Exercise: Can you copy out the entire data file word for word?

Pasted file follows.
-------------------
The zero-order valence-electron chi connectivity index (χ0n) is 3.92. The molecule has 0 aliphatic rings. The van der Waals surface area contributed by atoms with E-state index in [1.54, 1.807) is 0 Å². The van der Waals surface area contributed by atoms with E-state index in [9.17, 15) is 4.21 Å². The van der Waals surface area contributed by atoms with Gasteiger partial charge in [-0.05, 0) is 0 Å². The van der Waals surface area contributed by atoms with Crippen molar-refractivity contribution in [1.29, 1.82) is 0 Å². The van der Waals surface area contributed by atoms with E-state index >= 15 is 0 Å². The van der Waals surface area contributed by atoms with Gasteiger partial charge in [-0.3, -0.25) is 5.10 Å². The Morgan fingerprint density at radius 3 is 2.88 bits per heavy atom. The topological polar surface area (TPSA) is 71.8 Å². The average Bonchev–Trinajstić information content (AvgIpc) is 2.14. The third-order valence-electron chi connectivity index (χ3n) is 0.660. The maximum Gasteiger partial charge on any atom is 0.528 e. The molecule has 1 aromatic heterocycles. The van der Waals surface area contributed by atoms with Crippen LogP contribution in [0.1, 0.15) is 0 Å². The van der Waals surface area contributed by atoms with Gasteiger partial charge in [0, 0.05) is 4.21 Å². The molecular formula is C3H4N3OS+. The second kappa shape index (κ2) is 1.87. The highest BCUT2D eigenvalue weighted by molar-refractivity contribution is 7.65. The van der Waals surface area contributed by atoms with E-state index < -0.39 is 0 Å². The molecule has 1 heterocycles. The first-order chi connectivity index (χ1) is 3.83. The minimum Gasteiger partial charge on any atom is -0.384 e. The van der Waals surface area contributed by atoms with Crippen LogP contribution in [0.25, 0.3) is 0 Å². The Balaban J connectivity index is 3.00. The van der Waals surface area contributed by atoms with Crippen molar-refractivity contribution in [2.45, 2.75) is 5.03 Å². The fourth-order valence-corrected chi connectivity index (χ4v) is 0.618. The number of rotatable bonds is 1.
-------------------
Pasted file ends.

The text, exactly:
The zero-order valence-electron chi connectivity index (χ0n) is 3.92. The molecule has 0 aliphatic rings. The van der Waals surface area contributed by atoms with E-state index in [1.54, 1.807) is 0 Å². The van der Waals surface area contributed by atoms with E-state index in [9.17, 15) is 4.21 Å². The van der Waals surface area contributed by atoms with Gasteiger partial charge in [-0.05, 0) is 0 Å². The van der Waals surface area contributed by atoms with Crippen molar-refractivity contribution in [1.29, 1.82) is 0 Å². The van der Waals surface area contributed by atoms with E-state index >= 15 is 0 Å². The van der Waals surface area contributed by atoms with Gasteiger partial charge in [-0.3, -0.25) is 5.10 Å². The Morgan fingerprint density at radius 3 is 2.88 bits per heavy atom. The topological polar surface area (TPSA) is 71.8 Å². The average Bonchev–Trinajstić information content (AvgIpc) is 2.14. The third-order valence-electron chi connectivity index (χ3n) is 0.660. The maximum Gasteiger partial charge on any atom is 0.528 e. The molecule has 1 aromatic heterocycles. The van der Waals surface area contributed by atoms with Crippen LogP contribution in [0.1, 0.15) is 0 Å². The van der Waals surface area contributed by atoms with Gasteiger partial charge in [0, 0.05) is 4.21 Å². The molecular formula is C3H4N3OS+. The second kappa shape index (κ2) is 1.87. The highest BCUT2D eigenvalue weighted by molar-refractivity contribution is 7.65. The van der Waals surface area contributed by atoms with E-state index < -0.39 is 0 Å². The molecule has 1 heterocycles. The first-order chi connectivity index (χ1) is 3.83. The minimum Gasteiger partial charge on any atom is -0.384 e. The van der Waals surface area contributed by atoms with Crippen LogP contribution in [0.25, 0.3) is 0 Å². The Balaban J connectivity index is 3.00. The van der Waals surface area contributed by atoms with Crippen molar-refractivity contribution in [2.45, 2.75) is 5.03 Å². The fourth-order valence-corrected chi connectivity index (χ4v) is 0.618. The number of rotatable bonds is 1.